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As Is

Christians who want to do right can be far too quick to self-criticize and self-correct.

  • A single man in his forties has the impulse to leave halfway through the church service because the affectionate couple in front of him reminds him how lonely he is. “You’re here to worship God,” he reprimands himself, “Not to think about yourself!”
  • A young woman feels a familiar tug to indulge in pornography. She thinks, “Something’s seriously wrong with you! Porn is something men struggle with.”
  • A guy driving home from work sees another man jogging without a shirt on and feels drawn to him. “Why am I so gay? Other men don’t feel this way.”
  • A married pastor is only half-listening to the person talking to him because a beautiful woman from the congregation is headed for the exit. “You’re a terrible pastor,” he thinks to himself as he realizes how often during his sermon preparation he’d imagined her thanking him for such an “amazing message.”

When thoughts or desires like these (and soooo many others) come to us, we can be so quick to criticize ourselves, believing self-criticism will help bring about the change we need in order to become who God wants us to be.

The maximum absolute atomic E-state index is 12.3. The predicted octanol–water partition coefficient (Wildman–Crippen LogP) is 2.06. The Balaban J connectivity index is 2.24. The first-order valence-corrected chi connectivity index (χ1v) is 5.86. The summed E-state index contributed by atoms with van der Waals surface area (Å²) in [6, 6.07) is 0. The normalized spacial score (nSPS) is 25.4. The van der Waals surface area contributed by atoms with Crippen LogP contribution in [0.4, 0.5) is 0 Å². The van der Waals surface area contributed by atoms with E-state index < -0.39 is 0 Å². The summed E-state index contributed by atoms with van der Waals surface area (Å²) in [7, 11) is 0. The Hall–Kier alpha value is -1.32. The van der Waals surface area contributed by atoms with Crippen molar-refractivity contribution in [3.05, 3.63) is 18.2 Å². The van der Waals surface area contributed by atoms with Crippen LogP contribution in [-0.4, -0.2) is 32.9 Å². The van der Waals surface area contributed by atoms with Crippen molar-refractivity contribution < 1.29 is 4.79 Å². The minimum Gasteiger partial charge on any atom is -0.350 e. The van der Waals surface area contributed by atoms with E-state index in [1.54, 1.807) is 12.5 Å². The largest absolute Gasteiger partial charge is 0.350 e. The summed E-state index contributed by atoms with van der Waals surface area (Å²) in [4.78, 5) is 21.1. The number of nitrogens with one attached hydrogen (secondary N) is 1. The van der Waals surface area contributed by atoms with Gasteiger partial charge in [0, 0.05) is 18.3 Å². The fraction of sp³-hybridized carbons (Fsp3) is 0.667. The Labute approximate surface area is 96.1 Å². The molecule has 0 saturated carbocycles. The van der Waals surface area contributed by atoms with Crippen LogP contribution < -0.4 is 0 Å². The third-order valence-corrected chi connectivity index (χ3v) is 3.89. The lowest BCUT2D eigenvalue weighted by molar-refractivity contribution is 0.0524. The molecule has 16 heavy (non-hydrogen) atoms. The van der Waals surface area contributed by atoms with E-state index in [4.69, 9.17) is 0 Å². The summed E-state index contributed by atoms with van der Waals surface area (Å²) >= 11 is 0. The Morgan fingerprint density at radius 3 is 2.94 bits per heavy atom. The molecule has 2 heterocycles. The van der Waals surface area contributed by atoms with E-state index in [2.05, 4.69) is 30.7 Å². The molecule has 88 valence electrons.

But self-criticism and self-correction can be our ways of keeping from God the parts of ourselves we think God won’t like. And when we do this we compartmentalize sacred from secular, sexual from spiritual, good from bad.

Said another way, it means the parts of our lives that need Him most see Him least.

This is akin to hiding a festering wound from the doctor because we know we should have come to the hospital weeks earlier. Or shoving a dangerous convict into the closet when the police arrive because we know we’re not supposed to be harboring criminals.

There’s a more effective way to respond when you experience feelings, desires, or temptations that seem wrong to you:

Practice opening what you’re experiencing, whether good or bad, to God.

This isn’t about passively doing nothing, sinking into a self-pitying entitlement that demands God needs to change you or you’ll indulge in sin and blame him for it. It’s about instead of striving to align yourself with God, bringing your unaligned self to Him for realignment. As much and as often as needed.

This can be difficult because it means being honest with God (and others, too) about the good, bad, and ugly in your life. It means bringing yourself to God and others as you are rather than as you think you should be. It’s about entrusting yourself to his care more than to your own.